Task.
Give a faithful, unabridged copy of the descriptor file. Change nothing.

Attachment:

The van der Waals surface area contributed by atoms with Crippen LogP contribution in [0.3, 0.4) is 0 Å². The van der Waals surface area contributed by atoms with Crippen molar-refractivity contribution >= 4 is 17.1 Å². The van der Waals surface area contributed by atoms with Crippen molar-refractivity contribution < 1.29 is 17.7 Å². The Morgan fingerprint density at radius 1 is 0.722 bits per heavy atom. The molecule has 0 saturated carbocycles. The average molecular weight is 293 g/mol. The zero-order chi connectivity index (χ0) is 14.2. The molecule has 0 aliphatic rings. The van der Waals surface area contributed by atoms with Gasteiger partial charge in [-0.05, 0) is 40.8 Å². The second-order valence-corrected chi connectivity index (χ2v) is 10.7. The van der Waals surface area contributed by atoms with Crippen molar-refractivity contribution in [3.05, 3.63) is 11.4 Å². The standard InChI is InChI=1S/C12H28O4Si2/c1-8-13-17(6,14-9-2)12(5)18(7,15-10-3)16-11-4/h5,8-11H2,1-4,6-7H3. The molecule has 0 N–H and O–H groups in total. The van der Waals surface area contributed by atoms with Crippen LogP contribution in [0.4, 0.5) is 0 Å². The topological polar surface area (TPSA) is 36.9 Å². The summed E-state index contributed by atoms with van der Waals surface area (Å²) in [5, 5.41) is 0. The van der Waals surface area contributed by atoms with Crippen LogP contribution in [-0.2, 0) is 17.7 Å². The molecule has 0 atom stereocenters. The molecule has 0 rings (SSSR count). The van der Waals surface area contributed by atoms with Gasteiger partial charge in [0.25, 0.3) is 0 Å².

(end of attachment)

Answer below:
The van der Waals surface area contributed by atoms with Crippen LogP contribution in [0.3, 0.4) is 0 Å². The van der Waals surface area contributed by atoms with Crippen molar-refractivity contribution >= 4 is 17.1 Å². The van der Waals surface area contributed by atoms with Crippen molar-refractivity contribution < 1.29 is 17.7 Å². The Morgan fingerprint density at radius 1 is 0.722 bits per heavy atom. The molecule has 0 saturated carbocycles. The average molecular weight is 293 g/mol. The zero-order chi connectivity index (χ0) is 14.2. The molecule has 0 aliphatic rings. The van der Waals surface area contributed by atoms with Gasteiger partial charge in [-0.05, 0) is 40.8 Å². The second-order valence-corrected chi connectivity index (χ2v) is 10.7. The van der Waals surface area contributed by atoms with Crippen molar-refractivity contribution in [3.05, 3.63) is 11.4 Å². The standard InChI is InChI=1S/C12H28O4Si2/c1-8-13-17(6,14-9-2)12(5)18(7,15-10-3)16-11-4/h5,8-11H2,1-4,6-7H3. The molecule has 0 N–H and O–H groups in total. The van der Waals surface area contributed by atoms with Crippen LogP contribution in [0.4, 0.5) is 0 Å². The topological polar surface area (TPSA) is 36.9 Å². The summed E-state index contributed by atoms with van der Waals surface area (Å²) in [5, 5.41) is 0. The van der Waals surface area contributed by atoms with Crippen LogP contribution in [-0.2, 0) is 17.7 Å². The molecule has 0 atom stereocenters. The molecule has 0 rings (SSSR count). The van der Waals surface area contributed by atoms with Gasteiger partial charge in [0.25, 0.3) is 0 Å².